> Energy band gap> GaAs | AlxGa1-xAs | InxGa1-xAs
> Refractive index > GaAs | AlAs | AlxGa1-xAs | InxGa1-xAs
> Devices > Bragg mirror | SAM | RSAM | SA | SANOS | SOC | Microchip | PCA
> Device application > Papers | Patents | FAQs

BATOP Logo

RSAM - Resonant saturable absorber mirror

RSAM construction

The resonant saturable absorber mirror (RSAM) is a similar device as a saturable absorber mirror (SAM), but has a larger saturable absorption, a smaller bandwidth and a lower saturation fluence. The RSAM is designed as a resonant Gires–Tournois interferometer with absorber layers positioned at the antinodes of the optical field inside the resonator cavity.
The RSAM is a nonlinear optical device, having a very low reflectance for week optical signals like noise and a high reflectance for high power signals like optical pulses. Optical pulses saturate the absorber material inside the resonant cavity of the RSAM. Due to the short recovery time of the absorber material the RSAM blocks immediately after the reflected pulse the optical noise floor.
Important parameters of a RSAM are resonance wavelength, bandwidth and saturation fluence.

RSAM applications

  • Optical noise suppression, for example after an EDFA or a pulse picker → SANOS
  • Opto-optical wavelength conversion
Schematic RSAM

Resonance wavelength

Resonance wavelength

Dependence of the resonance wavelength on the angle of incidence

The resonance wavelength λ of the Gires–Tournois interferometer depends on the angle of incidence φ and is give by

Formula lambda

with
  • λ - resonance wavelength of the interferometer
  • n - refractive index of the absorbing spacer layer
  • d - thickness of the absorbing spacer layer
  • m - order of the resonance; m = 1, 2, 3, ....
  • φ - angle of incidence on the RSAM

In case of a perpendicular beam incidence φ = 0 the first order resonance wavelength is λ = 2·n·d.


The shift of the resonance to shorter wavelengths with increasing angle of incidence φ is shown in the figure right. The resonance wavelength at perpendicular incidence is λ0 = 1064 nm and the refractive inder n = 3.1.
angle of incidence
Resonance wavelength as a function of incidence angle

Resonance wavelength for parallel polarized light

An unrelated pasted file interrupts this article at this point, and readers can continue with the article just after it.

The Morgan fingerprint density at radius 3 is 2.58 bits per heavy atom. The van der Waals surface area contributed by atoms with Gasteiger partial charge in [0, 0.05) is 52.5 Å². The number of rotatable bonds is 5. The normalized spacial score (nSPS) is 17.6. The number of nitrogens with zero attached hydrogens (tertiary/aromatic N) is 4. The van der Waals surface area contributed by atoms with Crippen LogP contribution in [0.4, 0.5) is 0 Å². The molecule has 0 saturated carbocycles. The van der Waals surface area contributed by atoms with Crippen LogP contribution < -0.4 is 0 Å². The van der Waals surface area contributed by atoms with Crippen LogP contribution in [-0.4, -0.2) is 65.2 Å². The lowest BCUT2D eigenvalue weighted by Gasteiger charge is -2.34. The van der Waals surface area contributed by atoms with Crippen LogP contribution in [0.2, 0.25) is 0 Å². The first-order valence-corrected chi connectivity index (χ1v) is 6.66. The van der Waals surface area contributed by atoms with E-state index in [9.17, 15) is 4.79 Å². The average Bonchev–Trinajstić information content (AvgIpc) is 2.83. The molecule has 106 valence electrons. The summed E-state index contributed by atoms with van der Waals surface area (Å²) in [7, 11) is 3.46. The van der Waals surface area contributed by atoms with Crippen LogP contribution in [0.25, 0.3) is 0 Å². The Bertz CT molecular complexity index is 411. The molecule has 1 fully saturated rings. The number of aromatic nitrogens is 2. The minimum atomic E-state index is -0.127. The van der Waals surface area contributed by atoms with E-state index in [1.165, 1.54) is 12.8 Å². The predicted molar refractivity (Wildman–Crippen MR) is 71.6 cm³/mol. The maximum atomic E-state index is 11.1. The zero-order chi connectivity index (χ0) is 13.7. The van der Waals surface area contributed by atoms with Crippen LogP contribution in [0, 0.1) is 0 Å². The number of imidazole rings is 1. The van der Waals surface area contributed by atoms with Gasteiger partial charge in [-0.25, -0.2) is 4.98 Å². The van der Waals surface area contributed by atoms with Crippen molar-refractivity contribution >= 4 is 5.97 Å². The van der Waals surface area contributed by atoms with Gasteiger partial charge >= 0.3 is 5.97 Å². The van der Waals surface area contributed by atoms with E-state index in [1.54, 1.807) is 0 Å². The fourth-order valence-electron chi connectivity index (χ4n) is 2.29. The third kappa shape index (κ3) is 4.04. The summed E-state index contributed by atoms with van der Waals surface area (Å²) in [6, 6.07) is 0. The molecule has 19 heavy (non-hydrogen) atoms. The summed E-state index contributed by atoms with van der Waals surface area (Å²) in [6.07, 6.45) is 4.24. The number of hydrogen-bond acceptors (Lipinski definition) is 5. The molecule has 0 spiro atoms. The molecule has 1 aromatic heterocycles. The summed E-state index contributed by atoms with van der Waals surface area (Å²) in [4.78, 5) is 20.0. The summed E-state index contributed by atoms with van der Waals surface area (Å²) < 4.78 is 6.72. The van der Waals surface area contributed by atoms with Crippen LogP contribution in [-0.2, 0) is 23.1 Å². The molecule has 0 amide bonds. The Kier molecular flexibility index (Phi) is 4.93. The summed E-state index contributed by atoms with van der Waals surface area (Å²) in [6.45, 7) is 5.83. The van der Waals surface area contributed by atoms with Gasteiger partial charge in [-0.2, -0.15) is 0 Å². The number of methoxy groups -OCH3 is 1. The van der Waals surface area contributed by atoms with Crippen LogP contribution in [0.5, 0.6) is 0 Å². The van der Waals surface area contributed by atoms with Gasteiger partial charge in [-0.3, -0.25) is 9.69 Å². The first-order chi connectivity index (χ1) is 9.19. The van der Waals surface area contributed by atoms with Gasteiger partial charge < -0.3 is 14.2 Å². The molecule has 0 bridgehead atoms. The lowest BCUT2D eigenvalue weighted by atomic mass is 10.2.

at different angles of incidence

Rp as a function of the angle of incidence

Resonance wavelength for perpendicular polarized light
at different angles of incidence

Rs as a function of the angle of incidence

Saturation behaviour

Saturation behaviour

Dependence of the RSAM reflectance on pulse fluence

  • Because a non-saturated RSAM has zero reflectance at resonance wavelength low intensity signals at this wavelength are absorbed and not reflected.
  • The first photons of an optical pulse are absorbed. They saturate partially the absorber.
  • The RSAM reflectance at the resonance increases with increasing absorber saturation.
  • The appropriate measure for the saturation is the pulse fluence F ~ I · τ (I - pulse intensity, τ - pulse duration).
  • The RSAM can only suppress low signals with the resonance wavelength. All signals outside the resonance are reflected dependent on the spectral distance from resonance.
Graph reflectance

Reflectance of an RSAM as a fucntion of wavelength (in nm) and pulse fluence F (in J/m2). The resonance wavelength is λ = 1064 nm.

Influence of temperature

Influence of temperature

There is also a temperature influence on the resonance wavelength λ. The temperature dependency of the optical thickness n·d of the absorbing spacer layer, which governs the resonance wavelengthλ is mainly determined by the refractive index. The influence of the thermal expansion of the layer thickness is negligible.
The change of the resonance wavelength λ with the temperature can be calculated by

Formula lambda (T)